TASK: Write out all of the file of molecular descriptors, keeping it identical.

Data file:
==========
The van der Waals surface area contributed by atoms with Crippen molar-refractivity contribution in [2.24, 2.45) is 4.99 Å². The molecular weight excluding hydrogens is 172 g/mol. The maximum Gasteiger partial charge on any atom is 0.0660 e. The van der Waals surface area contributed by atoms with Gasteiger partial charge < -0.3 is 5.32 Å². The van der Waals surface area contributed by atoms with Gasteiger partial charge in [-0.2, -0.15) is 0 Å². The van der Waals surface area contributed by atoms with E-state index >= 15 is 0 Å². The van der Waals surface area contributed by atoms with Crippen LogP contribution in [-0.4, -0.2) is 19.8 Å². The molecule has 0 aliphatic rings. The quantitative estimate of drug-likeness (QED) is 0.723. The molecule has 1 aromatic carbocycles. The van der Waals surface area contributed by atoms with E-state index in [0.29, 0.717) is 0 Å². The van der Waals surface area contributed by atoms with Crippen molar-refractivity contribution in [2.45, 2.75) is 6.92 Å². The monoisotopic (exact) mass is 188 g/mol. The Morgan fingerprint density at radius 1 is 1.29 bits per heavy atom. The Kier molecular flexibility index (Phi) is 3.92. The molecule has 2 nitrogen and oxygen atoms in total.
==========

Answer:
The van der Waals surface area contributed by atoms with Crippen molar-refractivity contribution in [2.24, 2.45) is 4.99 Å². The molecular weight excluding hydrogens is 172 g/mol. The maximum Gasteiger partial charge on any atom is 0.0660 e. The van der Waals surface area contributed by atoms with Gasteiger partial charge < -0.3 is 5.32 Å². The van der Waals surface area contributed by atoms with Gasteiger partial charge in [-0.2, -0.15) is 0 Å². The van der Waals surface area contributed by atoms with E-state index >= 15 is 0 Å². The van der Waals surface area contributed by atoms with Crippen LogP contribution in [-0.4, -0.2) is 19.8 Å². The molecule has 0 aliphatic rings. The quantitative estimate of drug-likeness (QED) is 0.723. The molecule has 1 aromatic carbocycles. The van der Waals surface area contributed by atoms with E-state index in [0.29, 0.717) is 0 Å². The van der Waals surface area contributed by atoms with Crippen molar-refractivity contribution in [2.45, 2.75) is 6.92 Å². The monoisotopic (exact) mass is 188 g/mol. The Morgan fingerprint density at radius 1 is 1.29 bits per heavy atom. The Kier molecular flexibility index (Phi) is 3.92. The molecule has 2 nitrogen and oxygen atoms in total.